I really assimilated a lot of pretty diverse influences.  The one’s who come to mind are Dave McKean, Jose Munoz, Kent Williams.  But I also really love Joe Kubert, Carmine Infantino and all the Silver Age guys.

Currently you’ve been having the Essex County trilogy coming out.  I recently reviewed Tales From the Farm (fantastic, by the way), and I have to say it has an autobiographical feel to it, but I know much if it is fiction.  How much of it is autobiographical?

The town itself, and all of the key locations in the books are real places, near where I grew up in rural Canada.  The characters and situations are all fictions though.  I do think Lester is very much like I was at that age though, reclusive, lost in my imagination.

I’ll be honest with you, Lester’s comic he makes in Tales reminded me a lot of comics I made as a child, how did you nail that one so well?

That was actually a comic I drew when I was nine years old. I found it while working on the book and included it as “Lester’s comic”.  There are more of those in Vol.3: The Country Nurse.

What can you tell us about the other two installments?

If Tales is about youth, and losing yourself in your imagination, than Vol.2: Ghost Stories is about old age, and losing yourself in the memories of the life you’ve lived. It tells the story of Jimmy Lebeuf’s (from Tales) Grandfather.  It will all tie together more closely in Volume 3, and we’ll see a big generation spanning story of one family and the things that push and pull them apart over time.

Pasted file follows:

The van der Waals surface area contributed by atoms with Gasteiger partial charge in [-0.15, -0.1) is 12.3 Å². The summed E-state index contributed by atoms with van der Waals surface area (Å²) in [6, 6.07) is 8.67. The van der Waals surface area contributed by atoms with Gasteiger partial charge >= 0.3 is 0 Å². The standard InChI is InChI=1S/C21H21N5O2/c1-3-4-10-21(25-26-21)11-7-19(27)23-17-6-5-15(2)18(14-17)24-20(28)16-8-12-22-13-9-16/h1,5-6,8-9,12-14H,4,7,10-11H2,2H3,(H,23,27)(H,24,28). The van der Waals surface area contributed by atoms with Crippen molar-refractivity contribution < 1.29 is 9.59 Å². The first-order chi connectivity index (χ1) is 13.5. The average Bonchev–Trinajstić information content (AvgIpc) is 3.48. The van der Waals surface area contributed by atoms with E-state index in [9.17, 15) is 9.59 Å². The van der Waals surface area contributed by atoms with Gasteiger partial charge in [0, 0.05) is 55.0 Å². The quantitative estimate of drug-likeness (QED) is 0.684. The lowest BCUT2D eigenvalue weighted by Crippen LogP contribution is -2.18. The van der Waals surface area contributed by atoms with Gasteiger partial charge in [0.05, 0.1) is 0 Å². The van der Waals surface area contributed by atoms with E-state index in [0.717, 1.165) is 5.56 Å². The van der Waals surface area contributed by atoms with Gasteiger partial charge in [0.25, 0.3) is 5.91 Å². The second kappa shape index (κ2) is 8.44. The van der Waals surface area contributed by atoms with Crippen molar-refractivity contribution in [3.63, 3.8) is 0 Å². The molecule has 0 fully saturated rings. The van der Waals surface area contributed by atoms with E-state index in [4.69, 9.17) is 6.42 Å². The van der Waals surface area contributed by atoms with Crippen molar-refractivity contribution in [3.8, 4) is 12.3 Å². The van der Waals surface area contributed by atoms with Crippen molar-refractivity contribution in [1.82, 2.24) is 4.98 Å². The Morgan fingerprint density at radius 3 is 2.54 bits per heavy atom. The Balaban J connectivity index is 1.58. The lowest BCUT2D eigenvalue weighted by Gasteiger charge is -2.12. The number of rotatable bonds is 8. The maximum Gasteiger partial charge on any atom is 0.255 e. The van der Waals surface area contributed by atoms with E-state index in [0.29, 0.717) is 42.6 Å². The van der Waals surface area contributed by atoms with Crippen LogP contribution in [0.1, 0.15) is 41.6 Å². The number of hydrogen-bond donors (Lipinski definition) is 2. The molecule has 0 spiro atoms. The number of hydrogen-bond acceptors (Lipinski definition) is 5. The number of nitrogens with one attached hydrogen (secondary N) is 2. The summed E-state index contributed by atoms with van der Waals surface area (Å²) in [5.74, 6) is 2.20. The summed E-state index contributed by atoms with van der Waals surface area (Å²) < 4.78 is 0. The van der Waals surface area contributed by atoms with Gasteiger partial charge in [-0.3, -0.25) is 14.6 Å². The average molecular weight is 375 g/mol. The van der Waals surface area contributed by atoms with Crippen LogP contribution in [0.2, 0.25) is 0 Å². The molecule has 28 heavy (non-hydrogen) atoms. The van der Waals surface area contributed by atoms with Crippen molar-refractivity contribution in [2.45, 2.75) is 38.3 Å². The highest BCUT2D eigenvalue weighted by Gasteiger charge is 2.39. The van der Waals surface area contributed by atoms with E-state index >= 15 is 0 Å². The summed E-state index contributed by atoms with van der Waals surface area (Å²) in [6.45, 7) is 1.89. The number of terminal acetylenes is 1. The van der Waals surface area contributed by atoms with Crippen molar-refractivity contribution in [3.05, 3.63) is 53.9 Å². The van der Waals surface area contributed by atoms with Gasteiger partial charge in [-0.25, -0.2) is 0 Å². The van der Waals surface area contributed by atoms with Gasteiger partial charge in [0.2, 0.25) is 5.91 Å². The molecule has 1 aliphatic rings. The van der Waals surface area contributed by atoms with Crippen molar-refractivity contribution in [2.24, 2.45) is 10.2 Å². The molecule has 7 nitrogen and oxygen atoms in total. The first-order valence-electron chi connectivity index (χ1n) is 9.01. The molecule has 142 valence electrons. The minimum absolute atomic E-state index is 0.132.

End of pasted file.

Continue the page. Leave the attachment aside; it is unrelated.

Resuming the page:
Top Shelf has been putting out some really great stuff, Essex County included, how has your experience been, working with them?

Chris Staros and Brett Warnock are amazing publishers and editors to have. They are enthusiastic, fun and just great people to be around. Being with them is truly like being a part of a family.

51nDN7zrOgL._SY344_BO1,204,203,200_Word on the street is that you have a new graphic novel coming out from Vertigo.  Care to tell us about it?

It is called THE NOBODY, and takes the character of the bandaged stranger from HG WELLS’ “The Invisible Man” and puts him into a modern small town.  It’s a thriller and a mystery, but at it’s core is the friendship between him and a teenage girl in the town, and how two outsiders are drawn together.

What comics are you reading these days?

I just finished a beautiful graphic novel called “SKIM” by Mariko and Jillian Tamaki.  On a monthly basis I’m buying Criminal, Scalped, Walking Dead, Green Lantern, All-Star Superman and Justice Society. I’m a fanboy at heart.

While your work and art style can definitely be categorized  as “indie,” some affection for the superhero genre rings through in Tales From the Farm. Would you ever have any desire to take a crack at the more “mainstream” super-hero genre?

Absolutely. I am a die-hard DC fan, and would love a crack at any of their Sliver Age characters. I especially love The Unknown Soldier, Flash, Adam Strange and Green Lantern.

Well Jeff, thanks again for taking the time to talk with us here, I’m looking forward to what you’ve got cooking in the future.